5 takeaways from Wizards-Nuggets, including Bol Bol's coming out party


The Washington Wizards lost to the Denver Nuggets 89-82 in the first exhibition game for both teams in Orlando, FL. Here are five takeaways from what went down...

First look

This was our first look at the Wizards after 4 1/2 months of basically nothing outside of carefully curated clips sent out by the team's social media accounts. So, even though this was the continuation of a season in which they have already played 64 games, there was room for first impressions.

Initially, it wasn't pretty. The Wizards came out with some obvious rust which was evident in a series of missed layups, some more contested than others. But they got things going and showed us a little of what to expect when the games begin to count on July 31.

Rui Hachimura and Troy Brown Jr. both looked more assertive, which is important. Admiral Schofield looked noticeably slimmer, as promised. And the Wizards hung in there with the Nuggets despite missing both Bradley Beal and Davis Bertans.

The final score, 89-82, was lower than we've come to expect in part because of the missing pieces in their offense but also because the game featured 10-minute quarters. The fact the Wizards shot just 36.5 percent from the field didn't help.

The Nuggets didn't play very well, either, with 25 turnovers. Now both teams only have two more warm-up games before it's go time.

Bol vs. his dad's former team

This may have been the day Bol Bol officially became a Wizards second-round draft pick 'what if.' Add him to the list that includes Jordan Clarkson and DeJuan Blair.


On draft night last June, many wanted the Wizards to take him in the second round when he was on the board. They went with Admiral Schofield instead.

Up until now, Bol hadn't done much to make them regret that decision. Neither he nor Schofield has been able to really show what they can do at the NBA level.


But in this game, Bol made all sorts of plays and lit up social media along the way. He finished with an eye-popping line of 16 points, 10 rebounds and six blocks. He is 7-foot-2 and can run the floor, dribble, pass and shoot. 

One of his first buckets came on a pull-up three from Trae Young range. Did we mention he's 7-foot-2?

What Denver has done with him and Michael Porter Jr. is brilliant. With an already-stacked roster, they took chances on high-ceiling players who fell in the draft due to injury concerns. They may have struck gold with both of them.

Rui looked the part

Hachimura's first crack at being the Wizards' primary shot-taker was solid. He seemed to be comfortable in that role and was very aggressive driving to the rim. There were some mishaps with his finishes, but that could be a matter of him finding a rhythm after the time off.

Hachimura ended up with 18 points and nine rebounds. Considering he's a rookie and was facing one of the best teams in the NBA, that's an impressive line.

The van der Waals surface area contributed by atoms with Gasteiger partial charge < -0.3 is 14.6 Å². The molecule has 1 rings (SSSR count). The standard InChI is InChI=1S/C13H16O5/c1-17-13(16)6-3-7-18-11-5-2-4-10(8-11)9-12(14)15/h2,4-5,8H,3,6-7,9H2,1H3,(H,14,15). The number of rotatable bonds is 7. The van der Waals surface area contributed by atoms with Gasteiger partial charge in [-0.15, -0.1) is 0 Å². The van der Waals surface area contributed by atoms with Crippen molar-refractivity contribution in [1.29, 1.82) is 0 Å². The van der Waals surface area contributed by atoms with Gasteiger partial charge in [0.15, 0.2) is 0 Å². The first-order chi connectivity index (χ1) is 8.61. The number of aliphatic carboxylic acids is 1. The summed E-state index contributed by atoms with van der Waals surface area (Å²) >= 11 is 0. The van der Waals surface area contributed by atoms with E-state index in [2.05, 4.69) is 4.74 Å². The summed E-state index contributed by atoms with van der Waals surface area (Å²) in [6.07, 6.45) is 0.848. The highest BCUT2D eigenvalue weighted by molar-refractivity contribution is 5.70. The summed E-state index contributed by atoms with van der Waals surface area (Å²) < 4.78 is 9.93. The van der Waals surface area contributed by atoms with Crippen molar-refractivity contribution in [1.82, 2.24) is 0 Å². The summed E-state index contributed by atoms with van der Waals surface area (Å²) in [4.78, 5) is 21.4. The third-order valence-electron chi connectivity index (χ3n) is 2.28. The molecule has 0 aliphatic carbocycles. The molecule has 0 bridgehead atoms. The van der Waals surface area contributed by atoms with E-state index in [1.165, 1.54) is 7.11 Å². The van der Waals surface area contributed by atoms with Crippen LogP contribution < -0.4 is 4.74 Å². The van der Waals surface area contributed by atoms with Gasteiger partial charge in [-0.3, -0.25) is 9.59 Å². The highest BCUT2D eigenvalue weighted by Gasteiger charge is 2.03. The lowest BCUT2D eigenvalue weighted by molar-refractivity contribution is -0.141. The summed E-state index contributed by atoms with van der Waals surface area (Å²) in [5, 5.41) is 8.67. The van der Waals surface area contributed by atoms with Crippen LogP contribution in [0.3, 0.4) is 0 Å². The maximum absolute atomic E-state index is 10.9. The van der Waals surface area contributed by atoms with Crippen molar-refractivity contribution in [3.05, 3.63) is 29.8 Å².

One area the Wizards coaching staff may point out in film study of this game is Hachimura's tendency to pass up open threes for midrange shots. There were a few occasions where he either pumpfaked, or just stepped into his money range of about 15 to 20 feet out.

Beyond the value discrepancy of those shots, it is more important Hachimura looks for threes with Beal and Bertans not on the floor. The Wizards shot just 26.5 percent (9-for-34) from the perimeter.


Brown's strengths were on display

In some ways, Brown played exactly the way the Wizards have long wanted him to. There was no second-guessing or overthinking, he just put the ball on the floor and made quick decisions. And the results of those decisions were good.

Brown had some of the Wizards' best plays of the game with deft dribbles and highlight reel passes, many of the no-look variety. In the third quarter, he crossed his way through the defense and drained a floater in traffic.

Brown has excellent basketball instincts. The more he trusts them, the better off he will be. The 2018 first round pick had 12 points, six rebounds, five assists and three steals.


Starting lineups

We got our first starting lineup to (over)analyze and in it was perhaps one surprise with Isaac Bonga starting over Jerome Robinson and Jerian Grant. Head coach Scott Brooks went with Shabazz Napier, Bonga, Brown, Hachimura and Thomas Bryant.

There has been a lot of talk about how Bonga improved during the break, so maybe this was a result of that. Or, perhaps Brooks was looking for some defense with a lineup otherwise full of offensive-minded players.

The real starting lineup news, however, involved the Nuggets who started 7-footer Nikola Jokic at point guard and Bol at small forward. Denver only had eight players available, so they trotted out the biggest NBA lineup you may ever see.

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